Fluid retention & bits & pieces
Having trundled back into Falmouth on Wednesday we raided the town for food and people with bad teeth. We found both in abundance.
Firstly, a Blog viewing update – the information on Patrick the penguin has overtaken John’s legs as the current favourite document. I think this confirms that most of the people we know are slightly demented as Patrick has been the top read since he appeared in “useful stuff”. You all have the time and inclination to read about a toy penguin stuffed with millet? OK, I admit that we had time to write about him but at least we didn’t do that during work time….. John’s ego may be collateral damage in all this mess of course.
Now a little bit for the technically minded:
On Thursday, Adrian the man with the big spanner (down girls) came and had a look at the cooler. He figured that the seal had probably given way and so would bring his stock of dowty seals along before removing the elbow. Sure enough, when he returned on Friday the old seal was split and the insert was no longer fixed in the washer properly. (For those who haven’t had to play with them before, dowty seals are the ones that look like big thin washers with a bonded sealing ring of nice oil resistant compound inside them)
New seal on both fittings, replace and guess what - now it really leaked, not just a weep! So, the sealing on the fitting itself was suspect. To do a “proper job” (very Cornish phrase, they also brew a nice beer called that) he procured two new hydraulic fittings which look rather new, clean and splendid:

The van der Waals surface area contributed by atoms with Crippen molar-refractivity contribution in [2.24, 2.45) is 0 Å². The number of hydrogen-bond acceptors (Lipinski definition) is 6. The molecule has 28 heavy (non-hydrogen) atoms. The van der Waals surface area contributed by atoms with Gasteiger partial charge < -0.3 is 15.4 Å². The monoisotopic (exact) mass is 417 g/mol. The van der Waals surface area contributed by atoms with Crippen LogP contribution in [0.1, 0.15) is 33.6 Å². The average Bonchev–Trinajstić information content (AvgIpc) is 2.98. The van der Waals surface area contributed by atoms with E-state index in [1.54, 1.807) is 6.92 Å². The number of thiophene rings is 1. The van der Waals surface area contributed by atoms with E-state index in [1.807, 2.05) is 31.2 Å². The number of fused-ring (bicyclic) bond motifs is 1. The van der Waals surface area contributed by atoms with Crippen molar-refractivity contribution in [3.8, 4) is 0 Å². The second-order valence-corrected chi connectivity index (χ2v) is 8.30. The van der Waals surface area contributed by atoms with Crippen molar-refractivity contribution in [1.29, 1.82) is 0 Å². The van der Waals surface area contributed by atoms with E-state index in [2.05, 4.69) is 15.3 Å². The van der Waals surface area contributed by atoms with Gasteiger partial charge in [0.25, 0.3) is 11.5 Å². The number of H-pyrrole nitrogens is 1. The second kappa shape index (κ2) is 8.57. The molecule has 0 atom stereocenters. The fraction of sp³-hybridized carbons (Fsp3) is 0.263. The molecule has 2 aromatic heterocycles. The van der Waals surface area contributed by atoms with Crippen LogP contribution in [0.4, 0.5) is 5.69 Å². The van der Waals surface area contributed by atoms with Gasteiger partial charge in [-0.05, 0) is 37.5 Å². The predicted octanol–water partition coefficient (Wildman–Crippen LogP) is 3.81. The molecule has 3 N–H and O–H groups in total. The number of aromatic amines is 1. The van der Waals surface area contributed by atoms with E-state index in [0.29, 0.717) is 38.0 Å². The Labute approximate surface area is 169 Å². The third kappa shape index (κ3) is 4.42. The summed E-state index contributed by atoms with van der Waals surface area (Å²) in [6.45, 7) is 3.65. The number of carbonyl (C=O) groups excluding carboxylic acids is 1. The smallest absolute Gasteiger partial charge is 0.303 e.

And so, fluid was retained again. He also brought some straight SAE30 oil for the main gearbox along. The on board top up can was all going to be used and getting this stuff is hard now – try walking into Halfords and asking for it! Luckily the rest of the lubricants needed on board are standard stuff. The main engine likes 15/40W as do the wing and genset. The wing engine gearbox is a V-drive thing (I’m not a fan) and likes normal automatic transmission fluid. The stabilisers and crane to launch the RIB like normal hydraulic oil and the crew just likes wine. In copious quantities of course. Simple really – it just means finding space for lots of different containers on board.
And for normal people again
The very best bit of the two days was eating outside, sitting in the aft cockpit where we were sheltered from the wind. We even managed breakfast alfresco – this was particularly enjoyable because AT LAST we were in the right bit of the country! As we enjoyed brekkie in the sun, the radio told us that it had been the coldest spring for 50 years. Sorry everyone, must be down to us giving up work. Also learned that the lovely old yacht moored in the harbour:
was owned by someone Arabic who was a little short of cash and so it is being stripped of the apparently lovely furnishings and will be laid up for 2 years “upriver” (see the pictures in earlier posts as an example) to save money. The superyacht Telios that was in an earlier post after her major (expensive) refit is still here as the owner “isn’t sure where he wants her to go” yet. Decisions decisions…